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Devil May Cry HD Collection Review


Another day and another ‘remaster’. This time it is Devil May Cry. Again. And again the Devil May Cry HD Collection is one fans are already familiar with, having released on the 360 back in 2012. Existing fans of the series will have likely picked this up before so it is with disappointment that this new release offers nothing new for existing fans… except some great gameplay.

The Collection includes Devil May Cry, Devil May Cry 2 and Devil May Cry 3: Dante’s Awakening Special Edition. Despite these games being part of the same series, they offer wildly different experiences.

The Devil May Cry series is a hack-and-slash experience with an emphasis on despatching enemies in the coolest way possible using both sword and gunplay. Each encounter gives a rank ranging from D to S – because this is a Japanese game, and an A grade simply isn’t good enough.

The main character throughout the collection is a chap named Dante who – with his red trenchcoat, names for his pistols (Ebony and Ivory) and wise-cracking in the face of danger – has become one of gaming’s greatest heroes in years gone by. For newcomers to the series that started nearly 17 years ago, and those who missed the opportunity back in 2012 when the exact same collection was released on the Xbox 360, this is the perfect place to start.

Devil May Cry started out life as Resident Evil 4 back in the day, before becoming something wildly different and spawning its own franchise. The similarities are still there though, not least it all taking place primarily within the same location. Resident Evil had its mansion, Devil May Cry has its castle.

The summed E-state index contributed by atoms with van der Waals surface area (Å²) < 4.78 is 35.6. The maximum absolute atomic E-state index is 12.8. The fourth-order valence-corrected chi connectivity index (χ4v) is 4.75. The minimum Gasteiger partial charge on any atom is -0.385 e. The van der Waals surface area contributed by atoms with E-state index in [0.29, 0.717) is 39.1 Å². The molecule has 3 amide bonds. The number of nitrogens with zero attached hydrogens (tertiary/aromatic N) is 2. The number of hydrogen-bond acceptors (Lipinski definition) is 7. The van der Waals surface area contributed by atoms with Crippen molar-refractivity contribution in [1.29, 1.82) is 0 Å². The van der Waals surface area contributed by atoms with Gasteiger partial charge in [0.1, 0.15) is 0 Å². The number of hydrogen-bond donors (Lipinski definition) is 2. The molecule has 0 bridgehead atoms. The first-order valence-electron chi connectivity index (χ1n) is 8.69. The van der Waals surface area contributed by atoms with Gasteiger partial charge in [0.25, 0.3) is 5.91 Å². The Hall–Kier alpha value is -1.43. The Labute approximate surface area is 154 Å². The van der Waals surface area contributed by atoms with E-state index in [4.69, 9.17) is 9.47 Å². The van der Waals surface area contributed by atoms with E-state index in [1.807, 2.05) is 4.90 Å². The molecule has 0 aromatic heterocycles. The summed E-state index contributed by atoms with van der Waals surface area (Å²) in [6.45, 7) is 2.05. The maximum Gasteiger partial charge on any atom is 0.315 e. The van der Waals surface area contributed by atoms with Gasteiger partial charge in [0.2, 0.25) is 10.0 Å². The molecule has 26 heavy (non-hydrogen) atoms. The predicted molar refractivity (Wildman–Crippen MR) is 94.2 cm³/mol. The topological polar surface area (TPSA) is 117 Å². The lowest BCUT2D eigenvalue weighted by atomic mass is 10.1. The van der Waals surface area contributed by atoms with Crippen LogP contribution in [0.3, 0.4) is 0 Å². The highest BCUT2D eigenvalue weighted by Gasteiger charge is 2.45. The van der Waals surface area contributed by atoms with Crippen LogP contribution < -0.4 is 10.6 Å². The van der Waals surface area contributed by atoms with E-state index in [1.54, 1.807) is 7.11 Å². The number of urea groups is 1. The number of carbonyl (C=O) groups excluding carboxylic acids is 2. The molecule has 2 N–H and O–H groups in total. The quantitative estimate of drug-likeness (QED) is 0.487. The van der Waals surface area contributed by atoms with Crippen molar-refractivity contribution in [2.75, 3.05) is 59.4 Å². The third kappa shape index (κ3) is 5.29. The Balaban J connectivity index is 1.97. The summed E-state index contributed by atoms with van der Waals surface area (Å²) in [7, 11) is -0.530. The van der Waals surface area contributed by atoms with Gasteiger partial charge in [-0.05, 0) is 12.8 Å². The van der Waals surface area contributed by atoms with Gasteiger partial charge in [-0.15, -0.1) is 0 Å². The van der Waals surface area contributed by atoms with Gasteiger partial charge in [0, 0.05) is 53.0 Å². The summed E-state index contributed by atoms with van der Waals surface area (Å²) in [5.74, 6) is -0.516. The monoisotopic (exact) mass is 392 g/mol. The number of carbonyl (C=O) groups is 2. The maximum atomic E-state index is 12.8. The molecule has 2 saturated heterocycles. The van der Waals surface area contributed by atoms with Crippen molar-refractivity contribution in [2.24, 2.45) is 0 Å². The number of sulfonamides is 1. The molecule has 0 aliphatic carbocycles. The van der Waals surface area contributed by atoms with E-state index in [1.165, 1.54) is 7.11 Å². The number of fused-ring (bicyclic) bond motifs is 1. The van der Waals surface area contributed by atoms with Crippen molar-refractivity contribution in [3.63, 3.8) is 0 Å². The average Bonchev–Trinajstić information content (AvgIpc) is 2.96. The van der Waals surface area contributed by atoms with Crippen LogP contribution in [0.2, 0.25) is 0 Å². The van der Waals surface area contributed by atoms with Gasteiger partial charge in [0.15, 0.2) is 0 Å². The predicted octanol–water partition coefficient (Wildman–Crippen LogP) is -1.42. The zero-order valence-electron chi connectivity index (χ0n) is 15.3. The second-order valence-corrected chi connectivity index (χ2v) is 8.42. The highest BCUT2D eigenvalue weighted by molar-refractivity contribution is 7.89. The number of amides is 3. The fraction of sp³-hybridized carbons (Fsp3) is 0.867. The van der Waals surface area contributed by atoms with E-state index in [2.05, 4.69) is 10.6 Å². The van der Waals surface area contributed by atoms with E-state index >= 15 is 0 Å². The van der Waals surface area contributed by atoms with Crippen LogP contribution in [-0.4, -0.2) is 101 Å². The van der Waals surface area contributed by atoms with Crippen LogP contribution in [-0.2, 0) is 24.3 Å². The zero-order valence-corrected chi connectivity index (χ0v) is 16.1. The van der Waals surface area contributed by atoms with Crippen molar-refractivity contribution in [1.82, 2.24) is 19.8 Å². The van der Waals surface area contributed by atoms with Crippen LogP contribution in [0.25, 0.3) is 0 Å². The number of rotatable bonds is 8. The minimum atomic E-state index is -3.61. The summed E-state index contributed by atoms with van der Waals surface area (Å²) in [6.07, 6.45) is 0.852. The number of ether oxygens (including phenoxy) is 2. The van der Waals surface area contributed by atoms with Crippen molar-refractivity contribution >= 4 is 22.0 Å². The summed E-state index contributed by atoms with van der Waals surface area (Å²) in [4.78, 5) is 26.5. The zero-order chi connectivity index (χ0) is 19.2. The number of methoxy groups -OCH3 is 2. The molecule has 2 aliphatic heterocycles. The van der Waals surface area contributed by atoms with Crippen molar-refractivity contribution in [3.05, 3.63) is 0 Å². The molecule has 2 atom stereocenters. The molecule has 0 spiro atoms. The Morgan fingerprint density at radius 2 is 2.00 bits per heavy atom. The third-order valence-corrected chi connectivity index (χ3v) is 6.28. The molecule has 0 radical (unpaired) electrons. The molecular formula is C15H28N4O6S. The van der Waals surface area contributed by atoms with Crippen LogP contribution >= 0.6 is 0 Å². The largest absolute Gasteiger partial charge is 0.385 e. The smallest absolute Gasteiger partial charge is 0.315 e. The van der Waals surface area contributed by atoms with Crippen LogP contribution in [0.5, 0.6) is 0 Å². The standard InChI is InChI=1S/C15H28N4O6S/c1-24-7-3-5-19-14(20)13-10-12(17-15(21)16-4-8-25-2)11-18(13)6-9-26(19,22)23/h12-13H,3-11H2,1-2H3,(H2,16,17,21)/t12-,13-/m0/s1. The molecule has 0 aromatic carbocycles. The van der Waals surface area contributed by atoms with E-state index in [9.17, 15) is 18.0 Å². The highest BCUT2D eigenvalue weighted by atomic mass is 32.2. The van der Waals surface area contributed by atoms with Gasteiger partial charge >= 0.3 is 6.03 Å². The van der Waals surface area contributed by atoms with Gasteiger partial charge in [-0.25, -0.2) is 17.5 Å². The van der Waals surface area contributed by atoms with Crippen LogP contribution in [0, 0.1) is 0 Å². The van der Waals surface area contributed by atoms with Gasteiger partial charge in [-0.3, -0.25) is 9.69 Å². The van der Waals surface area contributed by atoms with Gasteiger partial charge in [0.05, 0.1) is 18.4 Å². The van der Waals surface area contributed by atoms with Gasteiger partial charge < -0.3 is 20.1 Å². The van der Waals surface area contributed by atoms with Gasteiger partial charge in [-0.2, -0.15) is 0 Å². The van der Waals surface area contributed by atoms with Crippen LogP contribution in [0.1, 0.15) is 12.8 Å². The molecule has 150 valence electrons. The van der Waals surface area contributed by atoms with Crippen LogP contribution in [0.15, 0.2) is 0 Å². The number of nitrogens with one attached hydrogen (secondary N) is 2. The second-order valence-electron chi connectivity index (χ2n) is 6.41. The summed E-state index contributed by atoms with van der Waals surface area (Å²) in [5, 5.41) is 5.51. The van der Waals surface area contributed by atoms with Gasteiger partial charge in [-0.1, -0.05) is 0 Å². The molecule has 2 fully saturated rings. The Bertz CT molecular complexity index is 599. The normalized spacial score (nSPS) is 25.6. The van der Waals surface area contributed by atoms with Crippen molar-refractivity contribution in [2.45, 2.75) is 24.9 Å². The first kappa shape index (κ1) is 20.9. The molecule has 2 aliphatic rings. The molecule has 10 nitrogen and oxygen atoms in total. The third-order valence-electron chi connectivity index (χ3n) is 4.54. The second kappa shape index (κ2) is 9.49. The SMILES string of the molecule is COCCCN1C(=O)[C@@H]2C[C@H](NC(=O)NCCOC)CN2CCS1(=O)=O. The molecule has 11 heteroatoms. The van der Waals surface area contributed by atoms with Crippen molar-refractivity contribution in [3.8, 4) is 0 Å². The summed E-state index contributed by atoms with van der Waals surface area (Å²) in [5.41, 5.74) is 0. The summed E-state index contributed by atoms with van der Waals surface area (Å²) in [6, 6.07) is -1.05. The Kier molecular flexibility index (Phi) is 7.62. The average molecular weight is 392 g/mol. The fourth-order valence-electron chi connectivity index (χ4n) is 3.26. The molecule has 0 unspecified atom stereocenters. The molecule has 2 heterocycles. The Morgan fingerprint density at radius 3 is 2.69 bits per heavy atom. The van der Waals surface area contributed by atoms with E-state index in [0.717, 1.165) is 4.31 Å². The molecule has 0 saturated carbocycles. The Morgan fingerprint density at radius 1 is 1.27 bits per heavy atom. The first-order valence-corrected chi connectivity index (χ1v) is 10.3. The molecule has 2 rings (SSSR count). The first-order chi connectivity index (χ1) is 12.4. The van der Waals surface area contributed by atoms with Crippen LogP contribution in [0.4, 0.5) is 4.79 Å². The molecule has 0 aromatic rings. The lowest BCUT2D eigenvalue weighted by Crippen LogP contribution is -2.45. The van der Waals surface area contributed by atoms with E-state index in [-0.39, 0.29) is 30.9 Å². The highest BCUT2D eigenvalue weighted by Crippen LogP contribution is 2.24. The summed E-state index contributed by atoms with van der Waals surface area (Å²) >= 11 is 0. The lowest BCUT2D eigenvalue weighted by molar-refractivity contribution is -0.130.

Dante has been sent to this castle by a woman named Trish as she believes the demon known as Mundus is planning a return there. Dante holds Mundus responsible for the death of his father and brother.

As good as Devil May Cry is, it features a lot of repetition. Repeatedly going down the same corridors, facing the same enemies and even repetition of the bosses. What is here is a very good hack-and-slash title still, but one that doesn’t use too many unique assets.

It is also notoriously difficult. The first boss, Phantom, has since landed in gaming folklore for being one of the toughest first bosses around, and still lives up to that moniker now. But, with a more difficult game comes a greater sense of accomplishment, and that is definitely still here nearly 17 years on.

And then we get to Devil May Cry 2.

Devil May Cry 2 features a story involving Dante and another female called Lucia who teams up with Dante as they try and recover a set of items called the Arcana. It’s a very confusing plot – in a series of confusing plots – as the first half of the game features very little in the way of cutscenes, so it’s easy to forget what has happened.

This was the first Devil May Cry game I played growing up – also interesting to note this is the last game chronologically even including Devil May Cry 4 – and back then I adored it. Now though, sandwiched between the other two, it is easily the weakest of the trio. Gone is Dante’s attitude, gone is any resemblance of the previous games difficulty, gone is any sort of personality. In its place, we have the notorious Infested Tank and Infested Chopper.